What you do get are a couple of petrolheads providing a couple of hours of fanwank about drift racing, driving fast, and looking forward to the impending Gumball Rally in which they will take part. You will also hear them having a laugh, giggling, taking the p***, and ordering takeout. It`s two guys fooling about, and we aren`t in on the joke. I don`t want to hear in-jokes about their mates, about whom I know nothing and care even less. I don`t want to know who owns the bigger car. I want to hear about the film. This is the biggest waste of disc space that I have seen from Contender, and you wonder just what has gone wrong. This isn`t a commentary, it`s an embarrassing joke, and someone in charge needs to be taken aside for a quiet word.
Fortunately, there is a second disc.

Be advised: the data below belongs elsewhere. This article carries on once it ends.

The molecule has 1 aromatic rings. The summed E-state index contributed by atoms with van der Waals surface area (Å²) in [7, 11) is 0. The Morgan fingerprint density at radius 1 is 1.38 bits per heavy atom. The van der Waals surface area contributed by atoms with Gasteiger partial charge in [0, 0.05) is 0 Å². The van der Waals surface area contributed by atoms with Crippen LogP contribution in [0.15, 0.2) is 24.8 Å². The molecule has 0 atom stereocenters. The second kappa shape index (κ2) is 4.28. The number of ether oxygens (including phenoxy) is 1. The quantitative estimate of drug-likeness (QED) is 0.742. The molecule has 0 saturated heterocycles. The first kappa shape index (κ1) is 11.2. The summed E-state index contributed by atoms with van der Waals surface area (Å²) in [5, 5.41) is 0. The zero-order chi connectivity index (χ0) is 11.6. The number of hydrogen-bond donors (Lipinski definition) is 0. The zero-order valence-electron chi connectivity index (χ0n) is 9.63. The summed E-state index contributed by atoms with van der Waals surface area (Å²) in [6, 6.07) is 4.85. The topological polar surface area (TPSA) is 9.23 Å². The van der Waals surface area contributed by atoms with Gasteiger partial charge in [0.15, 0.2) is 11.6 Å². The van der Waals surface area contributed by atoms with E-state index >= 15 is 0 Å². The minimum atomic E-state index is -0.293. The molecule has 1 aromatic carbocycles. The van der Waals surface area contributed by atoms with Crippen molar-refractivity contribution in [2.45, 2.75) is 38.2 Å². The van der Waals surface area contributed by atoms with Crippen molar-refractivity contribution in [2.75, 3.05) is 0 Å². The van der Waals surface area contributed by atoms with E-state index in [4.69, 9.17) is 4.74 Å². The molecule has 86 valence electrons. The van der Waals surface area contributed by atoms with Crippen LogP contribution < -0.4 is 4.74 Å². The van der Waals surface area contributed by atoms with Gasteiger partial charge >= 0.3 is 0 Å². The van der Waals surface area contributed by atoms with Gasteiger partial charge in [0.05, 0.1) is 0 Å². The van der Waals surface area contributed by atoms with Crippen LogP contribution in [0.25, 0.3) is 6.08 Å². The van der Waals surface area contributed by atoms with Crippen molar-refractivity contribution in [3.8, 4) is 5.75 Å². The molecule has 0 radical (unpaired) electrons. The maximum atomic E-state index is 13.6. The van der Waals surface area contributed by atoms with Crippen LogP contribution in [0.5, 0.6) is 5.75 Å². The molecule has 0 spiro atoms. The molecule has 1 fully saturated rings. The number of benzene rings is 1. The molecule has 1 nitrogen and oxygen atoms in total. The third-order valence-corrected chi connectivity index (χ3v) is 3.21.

You get the usual Promotional Gallery, with three of the film`s trailers available to show you highlights of the film that you have just been watching. The original theatrical trailer joins two UK trailers.
The Interview Gallery offers almost two hours of material. Eight members of the cast are interviewed in separate featurettes averaging 7 minutes. They talk about the film, their characters and the production process. Then there are three more substantial interviews with the film`s directors Andrew Lau and Alan Mak, as well as with screenwriter Felix Chong. These are more detailed and comprehensive pieces running to about 20 minutes each, and add more about the film and its production. Each man has something different to offer and his comments are interesting to listen to.